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Over the weekend I had the displeasure of reading some of the most insulting, patronizing collection of words penned by a man of supposed higher education.
In an LA Times op-ed Jonathan Zimmerman, a professor at NYU, and judging by his photos, decidedly not Black, deemed it necessary to take to a national newspaper to tell Black students how to behave and advise university faculty and administration on how to treat them. Not only did he step out of his lane to admonish America’s least favorite ethnic minority, he had the nerve to use the name and highly regarded words of Black writer Ralph Ellison to do so.
Here we go again.
It’s almost inevitable that after each Black Lives Matter protest (or any protest where the majority of the faces are Black), particularly those which the news reports as “violent,” sanctimonious White people will finger wag at Black people, twisting the legacy of Reverend Dr. King to fit their narrative with some variation of: “Dr. King would be appalled by this behavior.”
— The Unorthodox Duck (@GeauxGabby) May 12, 2015
In fact, there is such a history of white people talking down to their Black peers the same way one speaks to a child, that there’s a term for it: white paternalism. What Jonathan Zimmerman wrote in his needless piece – without irony – smacks of this, no matter how academically he couches it.
Ellison would be appalled by our current moment on American campuses, where the damage thesis has returned with a vengeance.
The arrogance to presume one could know how Ralph Ellison – born only two generations after slavery was abolished – would view today’s Black student rights’ movement. A growing movement with a should-be simple request – to be treated with the same respect, and afforded the same opportunities, as their white classmates.
Zimmerman goes on to say:
I don’t doubt that African American students — and other minorities at our colleges — experience routine prejudice and discrimination.
[But, now I am going to undermine what I just said by dismissing the students’ grievances as simply a matter of hurt “feelings.”]
If we let ourselves be governed by feelings, we’ll go down a rabbit hole of competing grievances and recriminations.
What’s the competition? Students requesting they not be subjected to racial abuse by ignorant classmates and faculty; better representation among faculty and students; initiatives to aid in retention of students of color; and increased (or new) campus-wide racial sensitivity education programs – to name only a few of the students’ demands – isn’t about winning.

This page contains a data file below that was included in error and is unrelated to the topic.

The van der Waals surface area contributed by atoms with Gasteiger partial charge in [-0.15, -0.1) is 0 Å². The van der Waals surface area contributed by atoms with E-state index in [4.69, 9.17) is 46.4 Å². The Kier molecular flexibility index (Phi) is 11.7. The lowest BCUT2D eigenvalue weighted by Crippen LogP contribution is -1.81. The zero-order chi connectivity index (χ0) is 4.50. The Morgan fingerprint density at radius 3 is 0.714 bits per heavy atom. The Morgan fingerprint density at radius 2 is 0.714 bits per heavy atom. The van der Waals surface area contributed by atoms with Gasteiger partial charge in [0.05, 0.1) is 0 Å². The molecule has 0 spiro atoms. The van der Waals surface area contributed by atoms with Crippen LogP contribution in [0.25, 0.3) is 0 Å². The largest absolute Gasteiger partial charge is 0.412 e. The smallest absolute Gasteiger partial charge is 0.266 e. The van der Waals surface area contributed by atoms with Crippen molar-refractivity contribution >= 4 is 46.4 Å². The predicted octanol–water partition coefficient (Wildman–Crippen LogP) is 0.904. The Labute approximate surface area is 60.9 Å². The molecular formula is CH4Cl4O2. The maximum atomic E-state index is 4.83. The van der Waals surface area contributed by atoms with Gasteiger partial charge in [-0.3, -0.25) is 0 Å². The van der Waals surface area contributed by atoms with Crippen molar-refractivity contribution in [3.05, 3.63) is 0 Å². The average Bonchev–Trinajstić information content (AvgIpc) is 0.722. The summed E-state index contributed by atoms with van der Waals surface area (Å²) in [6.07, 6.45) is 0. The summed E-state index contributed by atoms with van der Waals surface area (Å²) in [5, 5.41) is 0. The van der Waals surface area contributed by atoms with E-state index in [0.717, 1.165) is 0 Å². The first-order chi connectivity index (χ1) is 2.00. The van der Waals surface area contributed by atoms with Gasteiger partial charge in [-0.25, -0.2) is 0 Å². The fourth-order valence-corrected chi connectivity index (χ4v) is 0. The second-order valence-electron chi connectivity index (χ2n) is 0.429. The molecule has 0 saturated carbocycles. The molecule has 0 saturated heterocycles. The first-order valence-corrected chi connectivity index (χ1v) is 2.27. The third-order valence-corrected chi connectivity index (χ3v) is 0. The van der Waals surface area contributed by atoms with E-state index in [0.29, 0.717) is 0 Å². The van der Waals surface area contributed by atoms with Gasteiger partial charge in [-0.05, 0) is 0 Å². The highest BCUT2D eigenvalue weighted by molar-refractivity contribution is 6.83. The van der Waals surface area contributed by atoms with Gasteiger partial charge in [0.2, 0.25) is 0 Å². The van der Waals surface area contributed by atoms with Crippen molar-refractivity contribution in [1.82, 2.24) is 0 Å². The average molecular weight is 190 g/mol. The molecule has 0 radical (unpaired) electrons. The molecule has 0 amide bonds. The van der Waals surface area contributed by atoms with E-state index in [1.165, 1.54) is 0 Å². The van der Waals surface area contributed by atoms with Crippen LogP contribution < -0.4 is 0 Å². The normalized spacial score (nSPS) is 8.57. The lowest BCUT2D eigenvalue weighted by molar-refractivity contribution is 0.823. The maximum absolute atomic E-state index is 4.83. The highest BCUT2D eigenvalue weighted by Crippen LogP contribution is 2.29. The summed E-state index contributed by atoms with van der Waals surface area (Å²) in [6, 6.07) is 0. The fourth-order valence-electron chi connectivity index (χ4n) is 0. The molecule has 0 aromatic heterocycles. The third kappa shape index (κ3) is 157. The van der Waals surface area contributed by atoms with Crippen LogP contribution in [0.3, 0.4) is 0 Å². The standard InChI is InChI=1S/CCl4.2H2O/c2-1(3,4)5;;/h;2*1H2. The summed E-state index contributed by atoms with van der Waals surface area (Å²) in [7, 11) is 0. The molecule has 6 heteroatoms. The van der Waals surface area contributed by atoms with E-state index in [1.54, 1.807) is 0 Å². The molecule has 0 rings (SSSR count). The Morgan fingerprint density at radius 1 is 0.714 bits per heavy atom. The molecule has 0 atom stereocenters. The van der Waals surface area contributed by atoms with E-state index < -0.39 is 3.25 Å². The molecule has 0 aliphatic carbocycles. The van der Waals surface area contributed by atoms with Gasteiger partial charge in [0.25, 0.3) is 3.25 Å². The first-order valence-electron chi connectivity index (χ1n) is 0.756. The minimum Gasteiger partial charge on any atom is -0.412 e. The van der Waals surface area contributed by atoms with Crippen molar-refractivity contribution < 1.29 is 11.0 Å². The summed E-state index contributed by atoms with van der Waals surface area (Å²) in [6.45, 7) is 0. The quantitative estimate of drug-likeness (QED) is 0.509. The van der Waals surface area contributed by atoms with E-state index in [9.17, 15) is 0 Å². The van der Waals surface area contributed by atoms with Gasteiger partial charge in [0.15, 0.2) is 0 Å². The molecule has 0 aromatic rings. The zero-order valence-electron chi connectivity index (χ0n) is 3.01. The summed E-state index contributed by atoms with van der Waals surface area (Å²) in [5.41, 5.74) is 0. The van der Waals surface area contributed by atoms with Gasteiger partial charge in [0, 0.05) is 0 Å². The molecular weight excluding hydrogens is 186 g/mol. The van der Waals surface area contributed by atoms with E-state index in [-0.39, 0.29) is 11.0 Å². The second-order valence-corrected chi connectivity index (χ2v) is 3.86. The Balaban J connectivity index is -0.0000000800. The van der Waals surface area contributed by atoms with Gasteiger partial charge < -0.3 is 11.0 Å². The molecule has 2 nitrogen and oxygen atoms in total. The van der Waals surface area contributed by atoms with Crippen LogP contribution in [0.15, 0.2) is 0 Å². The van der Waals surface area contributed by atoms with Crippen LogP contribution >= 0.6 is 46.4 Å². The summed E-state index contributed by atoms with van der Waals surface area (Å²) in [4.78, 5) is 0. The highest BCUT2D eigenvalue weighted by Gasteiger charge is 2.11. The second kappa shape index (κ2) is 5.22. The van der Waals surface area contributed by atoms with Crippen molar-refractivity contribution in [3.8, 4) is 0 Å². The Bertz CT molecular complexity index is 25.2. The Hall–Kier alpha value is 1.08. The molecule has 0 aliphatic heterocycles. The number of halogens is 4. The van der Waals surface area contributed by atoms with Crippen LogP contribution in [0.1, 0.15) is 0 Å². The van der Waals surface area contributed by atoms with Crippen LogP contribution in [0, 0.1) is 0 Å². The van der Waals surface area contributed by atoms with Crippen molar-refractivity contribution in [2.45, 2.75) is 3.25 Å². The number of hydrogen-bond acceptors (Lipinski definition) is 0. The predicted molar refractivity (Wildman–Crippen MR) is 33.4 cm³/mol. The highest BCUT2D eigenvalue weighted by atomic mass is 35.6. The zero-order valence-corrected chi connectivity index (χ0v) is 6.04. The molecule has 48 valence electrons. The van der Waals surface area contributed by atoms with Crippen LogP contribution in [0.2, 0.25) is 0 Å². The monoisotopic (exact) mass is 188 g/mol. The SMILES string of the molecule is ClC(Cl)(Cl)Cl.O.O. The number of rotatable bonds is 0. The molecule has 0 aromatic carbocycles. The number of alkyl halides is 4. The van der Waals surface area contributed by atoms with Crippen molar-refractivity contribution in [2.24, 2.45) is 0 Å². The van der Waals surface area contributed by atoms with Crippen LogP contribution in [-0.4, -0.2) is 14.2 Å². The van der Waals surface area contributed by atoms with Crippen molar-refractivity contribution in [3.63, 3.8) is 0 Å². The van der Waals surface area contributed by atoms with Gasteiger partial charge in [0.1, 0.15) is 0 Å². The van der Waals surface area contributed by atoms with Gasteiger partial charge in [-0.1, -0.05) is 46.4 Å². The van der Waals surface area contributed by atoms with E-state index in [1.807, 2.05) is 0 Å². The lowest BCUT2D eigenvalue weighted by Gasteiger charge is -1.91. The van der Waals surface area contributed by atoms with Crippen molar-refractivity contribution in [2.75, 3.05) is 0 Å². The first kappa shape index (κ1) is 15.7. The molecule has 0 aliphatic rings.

It’s about the same thing it’s always been about: Black people having to fight white systems tooth and nail to get access to the same opportunities and see equitable treatment.
If there’s a competition, Black people have always been at the back of the pack, and the US has a long history of doing everything it can to keep us there.
This isn’t just about “hurt feelings.” This isn’t a game. This is about survival.
This is about people having to demand they be treated as human beings.
It’s about having to prove to people whom – subconsciously or not – think less of you, that you deserve to be where you are.
It’s about having to repeatedly to explain your experiences to those in the dominant racial group whom are all too willing to dismiss them because it makes them uncomfortable to consider.
It’s about having to shout “Hey! Stop talking over us and telling us how to live. WE ARE EXPLICITLY TELLING YOU WHAT LIFE IS LIKE FOR US IN THIS RIGGED SYSTEM.”
To reduce these students’ harmful experiences on college campuses to nothing more than “hurt feelings” greatly underestimates the impact repeated racial macro- and microaggressions have on the mental and physical health of Black Americans.
We are not fragile people, that is true. We have survived centuries of oppression and inhumane treatment. So, if students are “complaining” about the atmosphere at Predominately White Institutions – and so.very.many are speaking out, including alumni – perhaps there’s something to it? Perhaps folks should listen to them.
Why does Mr. Zimmerman weigh his words above those of the students who are telling their own stories?
It concerns me that this professor, someone whose words are consumed by the most malleable minds, seems to have such little interest in listening to (and absorbing) the lived experiences of university students. He is not someone who I would trust as a professsor.
Like Ellison, I “am compelled to reject all condescending, narrowly paternalistic interpretations of Negro American life” from someone who has no idea what it’s like to be Black.
I will never have the honor of meeting Ralph Ellison, so I cannot presume to know how he’d feel about Mr. Zimmerman’s opinions. However, when I consider The Invisible Man, in which Ellison heartachingly details the hard-to-describe, yet nonetheless wholly isolating experience of being a Black American living in world not built for us – I somehow can’t see Mr. Ellison appreciating a white professor using his very personal work to belittle the experience of Black college and graduate students.
Is this the competition Zimmerman means?
What do you think about the recent Black student protests and their demands?